This Sixpenny Toy Book, published by George Routledge & Sons circa 1870, has been in the Knowles-Ireland family since late Victorian times, and has been avidly read by so many generations that it has disintegrated. Only the back cover and about half the pages remain, to give us a glimpse of the kind of literature — often of a cruel, racist or cautionary nature — that children delighted in before psychologists and earnest educators ruled that it was offensive and harmful.
At the time of writing, the creator of the bizarre pictures remains a mystery. He identifies himself only as “CHR”, and does not appear in the results of internet searches. Likewise, I do not know who wrote the rhymes.
One of the latter, now lost, went as follows, if I remember correctly after the passage of more than 50 years:
His name was Jack,
He was off in a crack
And he never came back.
The illustration was of a young man with a wicked grin on his face, stealing the clothes of some swimmers in a lake or river. Again, it would be judged “improper” or “inappropriate” by today’s standards.
If I had to choose the cleverest of the surviving verses, I would nominate the following:
Two knights did once resolve to fight
Upon an open plain,
And ’twas agreed no peace should be
Till one of them was slain,
‘Twas hard to say which of the two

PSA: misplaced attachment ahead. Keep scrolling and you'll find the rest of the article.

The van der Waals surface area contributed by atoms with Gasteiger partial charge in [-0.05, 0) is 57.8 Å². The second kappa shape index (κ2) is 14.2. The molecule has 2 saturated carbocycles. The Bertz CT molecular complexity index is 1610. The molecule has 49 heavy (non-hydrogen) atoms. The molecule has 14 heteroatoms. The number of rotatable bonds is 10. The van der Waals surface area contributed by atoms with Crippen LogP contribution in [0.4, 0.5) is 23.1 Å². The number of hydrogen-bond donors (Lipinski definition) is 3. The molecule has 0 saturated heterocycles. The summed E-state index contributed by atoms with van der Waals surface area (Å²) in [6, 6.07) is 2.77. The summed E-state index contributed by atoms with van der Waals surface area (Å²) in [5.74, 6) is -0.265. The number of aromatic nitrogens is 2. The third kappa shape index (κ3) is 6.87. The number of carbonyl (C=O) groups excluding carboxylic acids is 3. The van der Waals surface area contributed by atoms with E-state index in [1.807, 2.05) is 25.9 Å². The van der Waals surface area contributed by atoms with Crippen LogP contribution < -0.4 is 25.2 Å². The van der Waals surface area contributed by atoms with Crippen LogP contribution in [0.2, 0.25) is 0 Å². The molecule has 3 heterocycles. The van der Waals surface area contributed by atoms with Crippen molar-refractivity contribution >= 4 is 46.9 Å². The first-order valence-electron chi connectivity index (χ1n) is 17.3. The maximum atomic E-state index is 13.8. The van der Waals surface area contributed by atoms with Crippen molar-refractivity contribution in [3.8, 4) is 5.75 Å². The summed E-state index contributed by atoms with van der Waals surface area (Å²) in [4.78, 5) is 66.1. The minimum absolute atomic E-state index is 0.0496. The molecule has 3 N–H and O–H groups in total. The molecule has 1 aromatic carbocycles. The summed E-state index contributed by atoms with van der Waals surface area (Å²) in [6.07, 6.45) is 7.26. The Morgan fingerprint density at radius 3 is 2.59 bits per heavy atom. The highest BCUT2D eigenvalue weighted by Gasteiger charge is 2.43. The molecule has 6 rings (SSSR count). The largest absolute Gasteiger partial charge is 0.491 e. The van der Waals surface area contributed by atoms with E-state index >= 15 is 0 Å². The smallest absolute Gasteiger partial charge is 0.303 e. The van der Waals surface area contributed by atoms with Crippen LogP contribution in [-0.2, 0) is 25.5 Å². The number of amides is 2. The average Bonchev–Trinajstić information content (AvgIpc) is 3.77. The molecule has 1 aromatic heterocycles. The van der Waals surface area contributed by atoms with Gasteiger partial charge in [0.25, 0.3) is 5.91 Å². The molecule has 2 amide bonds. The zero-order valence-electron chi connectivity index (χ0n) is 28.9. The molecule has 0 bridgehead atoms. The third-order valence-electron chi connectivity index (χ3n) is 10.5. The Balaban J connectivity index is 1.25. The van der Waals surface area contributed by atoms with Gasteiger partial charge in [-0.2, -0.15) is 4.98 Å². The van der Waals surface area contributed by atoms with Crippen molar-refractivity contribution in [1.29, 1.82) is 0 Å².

The best man should be reckoned,
For both their heads, most strange to view,
Flew off at the selfsame second.
Now, some maintain this one was best,
And some assert ’twas t’other;
It lay between them, and I think,
If not one, ’twas the other.
(See the far right of the second-to-last row of clickable thumbnail images.)
Some light on the subject is shed by Historical survey of children’s literature in the British Library, where we read: “Coloured printing became cheaper as the 19th century progressed, and the printer Edmund Evans pioneered printing with coloured woodblocks, which enabled him to produce long runs of relatively cheap children’s books. His good taste enabled him to encourage and publish a trio of elegant artists for children who have set the standards for the illustration of children’s books since then: Walter Crane, Randolph Caldecott and Kate Greenaway. In 1863, Evans commissioned three toy-books from Crane, and this was the start of a series of toy-books which included Routledge’s coloured picture book, …”